Importance  No studies have systematically examined the accuracy of clinical, laboratory, and imaging variables in detecting renal scarring in children and adolescents with a first urinary tract infection.

Objectives  To identify independent prognostic factors for the development of renal scarring and to combine these factors in ...

Original Investigation 
Kiran More, MD, FRACP; Pankaj Sakhuja, MD; Prakesh S. Shah, MSc, MD, FRCPC
Includes: Supplemental Content

Importance  Surfactant administration by minimally invasive methods that allow for spontaneous breathing might be safer and more effective than administration with endotracheal intubation and mechanical ventilation; however, the efficacy and safety of minimally invasive methods have not been reviewed.

Objective  To conduct a meta-narrative review of ...

Valerie J. Flaherman, MD, MPH; Elena Fuentes-Afflick, MD, MPH
Pediatricians often encounter clinical scenarios in which individual health benefit, public health benefit, and social values intersect. For example, circumcision benefits health for an individual by reducing the risk of urinary tract and sexually transmitted infections and also has public health benefit by reducing overall population risk of sexually transmitted ...
Geetha A. Subramaniam, MD, DFAPA; Nora D. Volkov, MD
Alcohol, tobacco, and marijuana are the top 3 substances of misuse among teenagers. According to the Monitoring the Future study,1 marijuana use continues to increase in contrast to tobacco or alcohol use, which has leveled off; currently, more than one-third of 12th graders report having used marijuana in the past ...
Original Investigation 
Sharon Levy, MD, MPH; Roger Weiss, MD; Lon Sherritt, MPH; Rosemary Ziemnik, BS; Allegra Spalding, BA; Shari Van Hook, MPH; Lydia A. Shrier, MD, MPH

Importance  Screening adolescents for substance use and intervening immediately can reduce the burden of addiction and substance-related morbidity. Several screening tools have been developed to identify problem substance use for adolescents, but none have been calibrated to triage adolescents into clinically relevant risk categories to guide interventions....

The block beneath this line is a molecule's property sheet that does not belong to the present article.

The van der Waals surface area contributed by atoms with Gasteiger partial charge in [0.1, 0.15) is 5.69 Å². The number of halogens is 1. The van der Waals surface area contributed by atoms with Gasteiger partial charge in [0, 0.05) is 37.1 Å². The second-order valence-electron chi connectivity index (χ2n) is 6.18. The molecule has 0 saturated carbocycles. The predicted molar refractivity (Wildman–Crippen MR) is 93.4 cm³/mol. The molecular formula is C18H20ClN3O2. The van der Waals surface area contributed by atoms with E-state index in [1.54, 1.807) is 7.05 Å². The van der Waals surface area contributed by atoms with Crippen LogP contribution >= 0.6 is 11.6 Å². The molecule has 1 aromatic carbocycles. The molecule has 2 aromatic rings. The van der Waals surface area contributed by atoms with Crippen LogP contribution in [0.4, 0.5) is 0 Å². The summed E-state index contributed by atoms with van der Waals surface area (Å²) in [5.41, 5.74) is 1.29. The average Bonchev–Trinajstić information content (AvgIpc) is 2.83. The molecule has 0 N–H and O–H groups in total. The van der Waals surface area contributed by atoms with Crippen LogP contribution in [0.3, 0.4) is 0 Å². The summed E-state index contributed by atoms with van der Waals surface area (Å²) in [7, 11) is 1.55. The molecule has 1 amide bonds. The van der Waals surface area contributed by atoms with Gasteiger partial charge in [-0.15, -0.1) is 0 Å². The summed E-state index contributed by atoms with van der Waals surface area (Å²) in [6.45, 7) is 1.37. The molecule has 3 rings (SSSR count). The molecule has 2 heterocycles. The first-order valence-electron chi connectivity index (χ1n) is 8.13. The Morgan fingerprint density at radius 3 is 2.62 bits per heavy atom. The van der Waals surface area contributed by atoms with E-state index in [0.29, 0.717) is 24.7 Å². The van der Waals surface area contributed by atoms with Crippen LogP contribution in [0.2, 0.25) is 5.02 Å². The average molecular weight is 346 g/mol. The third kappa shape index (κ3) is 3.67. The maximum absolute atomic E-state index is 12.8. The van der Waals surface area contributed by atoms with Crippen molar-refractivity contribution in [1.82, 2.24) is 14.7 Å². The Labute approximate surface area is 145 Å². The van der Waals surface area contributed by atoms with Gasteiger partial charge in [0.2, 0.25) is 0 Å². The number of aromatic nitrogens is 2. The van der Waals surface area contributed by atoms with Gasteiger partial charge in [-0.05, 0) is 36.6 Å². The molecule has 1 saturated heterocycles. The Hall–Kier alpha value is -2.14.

Special Communication 
Annie Janvier, MD, PhD; John Lantos, MD; for the POST Investigators

When parents voice their dissatisfaction with the neonatal intensive care unit (NICU), it is often not because they think their baby has not received good medical care. Instead, it is often because their needs have not been addressed. Policy statements and pedagogy alike urge professionals to be empathetic, ...

Original Investigation 
Eric A. Biondi, MD; Matthew Mischler, MD; Karen E. Jerardi, MD, MEd; Angela M. Statile, MD, MEd; Jason French, MD; Rianna Evans, MD; Vivian Lee, MD; Clifford Chen, MD; Carl Asche, PhD; Jinma Ren, PhD; Samir S. Shah, MD, MSCE; for the Pediatric Research in Inpatient Settings (PRIS) Network

Importance  Blood cultures are often obtained as part of the evaluation of infants with fever and these infants are typically observed until their cultures are determined to have no growth. However, the time to positivity of blood culture results in this population is not known.

Objective  ...

Original Investigation 
Shilpa Gulati, MS; Chris A. Andrews, PhD; Alexandra O. Apkarian, MD; David C. Musch, PhD, MPH; Paul P. Lee, MD, JD; Joshua D. Stein, MD, MS
Includes: Supplemental Content

Importance  Strabismus causes irreversible vision loss if not detected and treated early. It is unclear whether birth weight (BW) and gestational age (GA) are risk factors for strabismus.

Objective  To estimate the effect of BW and GA on the likelihood of premature infants developing strabismus.

Design, ...

Aimee M. Grace, MD, MPH; Roy Ahn, MPH, ScD; Wendy Macias Konstantopoulos, MD, MPH
Today in the United States, human trafficking occurs in cities, suburbs, and rural areas across all 50 US states.1 “Severe forms” of human trafficking are defined under the US Trafficking Victims Protection Act of 2000 as the following: (1) sex trafficking in which a commercial sex act is induced by ...
Angela Diaz, MD, MPH; Ellen Wright Clayton, MD, JD; Patti Simon, MPH
Health care professionals who routinely interact with young people have an important role to play in preventing, identifying, and responding to commercial sexual exploitation and sex trafficking of minors. These crimes—which include any sexual activity with someone younger than 18 years in exchange for something of value—occur every day in ...